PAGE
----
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Apparently, A Gluten-Free Diet Has Zero Benefits For Autistic Kids

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Autism spectrum disorder (ASD) is a developmental disorder that affects about 1 in 59 children. ASD usually presents itself in children by the age of 2 and symptoms of the disorder can make it hard for children diagnosed with it to communicate and interact socially. There are traditional treatment methods that mostly include therapy and in some cases, medicine to help children with autism, but there is no known cure. This leaves many parents eager to try non-traditional treatment methods that may help their children to have a better quality of life.

The elimination of gluten, a protein found mostly in wheat, barley, and rye has been correlated with the reduction of symptoms in various diseases and disorders, ASD included and as a result, a gluten-free diet is one of the alternative treatments for children with autism that has grown in popularity recently. Following a gluten-free diet is simple in the sense that it just requires eliminating all foods that have gluten in them.

Claims have been made that this diet is effective because children with ASD are allergic or sensitive to gluten and eliminating it from their diets can help to reduce symptoms. There are some parents who have followed this diet strictly and have reported positive changes in behavior but there has been very little actual research done on the effects of a gluten-free diet, until now.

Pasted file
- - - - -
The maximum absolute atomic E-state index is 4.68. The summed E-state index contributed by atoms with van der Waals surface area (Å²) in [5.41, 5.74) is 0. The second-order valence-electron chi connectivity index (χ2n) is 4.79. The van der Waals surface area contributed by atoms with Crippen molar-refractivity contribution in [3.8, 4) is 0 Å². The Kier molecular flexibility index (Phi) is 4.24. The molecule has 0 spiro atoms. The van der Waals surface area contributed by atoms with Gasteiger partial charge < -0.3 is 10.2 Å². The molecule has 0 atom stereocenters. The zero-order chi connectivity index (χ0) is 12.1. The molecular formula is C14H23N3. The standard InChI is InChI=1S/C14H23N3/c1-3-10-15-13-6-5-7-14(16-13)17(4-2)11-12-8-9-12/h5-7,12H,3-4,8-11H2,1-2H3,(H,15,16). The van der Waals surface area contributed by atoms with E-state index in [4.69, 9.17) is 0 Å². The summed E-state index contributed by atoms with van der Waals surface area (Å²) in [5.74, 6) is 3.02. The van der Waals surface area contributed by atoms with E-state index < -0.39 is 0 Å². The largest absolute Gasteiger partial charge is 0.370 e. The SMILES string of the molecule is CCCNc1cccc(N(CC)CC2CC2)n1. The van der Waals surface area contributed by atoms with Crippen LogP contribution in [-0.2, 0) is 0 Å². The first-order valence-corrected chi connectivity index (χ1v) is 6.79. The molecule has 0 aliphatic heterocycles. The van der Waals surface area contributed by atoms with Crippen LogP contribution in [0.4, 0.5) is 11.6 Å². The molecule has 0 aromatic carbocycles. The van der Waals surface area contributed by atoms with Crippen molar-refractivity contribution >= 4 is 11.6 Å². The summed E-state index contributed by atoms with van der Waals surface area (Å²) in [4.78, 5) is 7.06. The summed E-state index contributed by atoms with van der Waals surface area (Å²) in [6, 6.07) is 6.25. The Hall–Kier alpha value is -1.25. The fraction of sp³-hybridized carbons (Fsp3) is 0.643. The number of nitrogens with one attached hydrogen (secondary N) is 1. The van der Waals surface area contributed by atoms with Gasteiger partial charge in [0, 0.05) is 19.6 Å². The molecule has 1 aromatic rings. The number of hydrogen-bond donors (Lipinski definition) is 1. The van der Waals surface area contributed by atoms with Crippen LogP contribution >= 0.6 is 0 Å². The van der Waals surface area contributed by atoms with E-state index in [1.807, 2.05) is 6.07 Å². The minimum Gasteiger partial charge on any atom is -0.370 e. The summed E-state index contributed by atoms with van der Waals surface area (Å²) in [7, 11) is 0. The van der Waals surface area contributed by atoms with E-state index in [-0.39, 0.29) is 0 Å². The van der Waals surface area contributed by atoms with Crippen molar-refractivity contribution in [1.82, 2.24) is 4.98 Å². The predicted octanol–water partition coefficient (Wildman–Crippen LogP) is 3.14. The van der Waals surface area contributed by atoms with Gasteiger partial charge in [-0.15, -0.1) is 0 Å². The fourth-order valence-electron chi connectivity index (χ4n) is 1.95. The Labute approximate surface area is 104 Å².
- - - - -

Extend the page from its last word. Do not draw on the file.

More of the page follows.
Closeup of salad on fork holding by happy kid boy eating fresh salad with different vegetables as meal or snack. Healthy child enjoying tasty and fresh food at home or at school canteen. Close up.
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A new study recently published in the Journal of Autism and Developmental Disorders took a look at 66 children, ages 3 to 5 years old who had ASD. The study was conducted over 6 months and during that 6 month period of time, 33 of the children were to follow a strict gluten-free diet, while the other 33 were to follow a regular diet.  After 6 months, the children were re-evaluated and the study found that there were no differences in observed ASD symptoms regardless of whether or not the child followed a diet that contained gluten or not.

While this study proved that following a gluten-free diet won't help to reduce ASD symptoms, there are many other forms of alternative treatments that parents can implement into their daily lives. Parents of children with ASD and ASD sufferers are also hopeful that research about this disorder will continue and that with each new study, scientists and medical professionals will come closer to a cure.

READ NEXT: Health Experts Say Children Shouldn't Be On A Gluten-Free Or Paleo Diet

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